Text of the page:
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Know Your Soy ! Derivatives Lecithin, TVP, Soya Provide Protein but also Hormonal Effects Estrogen

Updated on November 11, 2012

Soy Is Widely Used But Is It Healthy ? Benefits Are There But So Are The Risks

Soy and its derivatives lecithin, soy monoglycerides, textured vegetable protein and others, are found in over 60% of all processed foods. Soy derived ingredients are useful in food preparation - In chocolates it separates cocoa from other ingredients and improves food texture. In frozen pizza crust it protects yeast against freezer damage while in breads and sauces it acts as a volumizer.

Benefits: Soy is high in protein making its use as a supplement popular among bodybuilders. It's also rich in vitamin K which aids in bone and tissue development, and isoflavones which have been shown to reduce cholesteral levels and cardiovascular disease.

Risks: Soy protein isoflavones also contain phyto-estrogens. Phytogestrogens can produce biological effects on the female reproductive system, directly by activating estrogen receptors and indirectly by effecting the availability of natural estrogen. For children fed soy milk it can be "like taking five or six birth control pills a day". The binding configuration of most estrogen receptors is not as specific as it is for other hormone receptors, making it easier for plant estrogens to mimic the human hormone. As well, soy protein isolate and soy lecithin are made using hexane, a neurotoxic by-product of crude oil.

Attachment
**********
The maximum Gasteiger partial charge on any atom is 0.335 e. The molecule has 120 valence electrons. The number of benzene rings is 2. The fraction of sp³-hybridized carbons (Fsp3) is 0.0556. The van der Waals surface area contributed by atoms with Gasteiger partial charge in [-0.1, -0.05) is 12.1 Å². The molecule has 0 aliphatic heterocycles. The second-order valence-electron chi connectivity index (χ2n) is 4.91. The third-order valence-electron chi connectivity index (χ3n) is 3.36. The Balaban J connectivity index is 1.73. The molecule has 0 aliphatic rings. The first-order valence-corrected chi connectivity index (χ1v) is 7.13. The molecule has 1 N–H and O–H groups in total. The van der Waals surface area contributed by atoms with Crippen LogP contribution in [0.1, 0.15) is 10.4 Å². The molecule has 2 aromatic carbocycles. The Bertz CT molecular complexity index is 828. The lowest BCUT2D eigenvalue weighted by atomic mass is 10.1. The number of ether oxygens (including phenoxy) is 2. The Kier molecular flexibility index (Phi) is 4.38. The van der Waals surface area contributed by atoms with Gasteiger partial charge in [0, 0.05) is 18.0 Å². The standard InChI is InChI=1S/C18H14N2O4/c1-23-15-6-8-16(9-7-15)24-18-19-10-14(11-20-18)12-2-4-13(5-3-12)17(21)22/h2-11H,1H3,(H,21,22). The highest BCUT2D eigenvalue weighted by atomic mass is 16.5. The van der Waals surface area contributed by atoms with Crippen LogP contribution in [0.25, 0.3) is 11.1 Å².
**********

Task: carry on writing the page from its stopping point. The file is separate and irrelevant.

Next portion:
more... In the United States 85% of the soybean crop is genetically modified compared to 59% globally. Surprisingly, there were no GM soybean plants until first introduced by Monsanto in 1996. To improve crop size, soybean plants were bioengineered using the herbicide glyphosate. No difference in foods labeled organic - Since organic sources of soy lecithin aren't available, the organic standards issued by the USDA permit the use of genetically modified soy lecithin in organic foods.


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    • grocerynews profile imageAUTHOR


      5 years ago from Canada

      it may have something to do with helping the texture of the crackers, making them less crumbly (or simply to make the flour less sticky during production). could also be to add volume to the cracker.

    • 4FoodSafety profile image

      Kelly Kline Burnett 

      5 years ago from Fontana, WI

      Grocery News - I was reading the ingredient on my saltines - why would saltines have soy? What does a real saltine taste like - one without soy? Or is it even possible? I wonder if there is a market for basic products that simply contain basic ingredients? Our family still owns farm land and that remains an important part of our income, yet I believe there is a deep desire for basic foods - foods with nominal ingredients.


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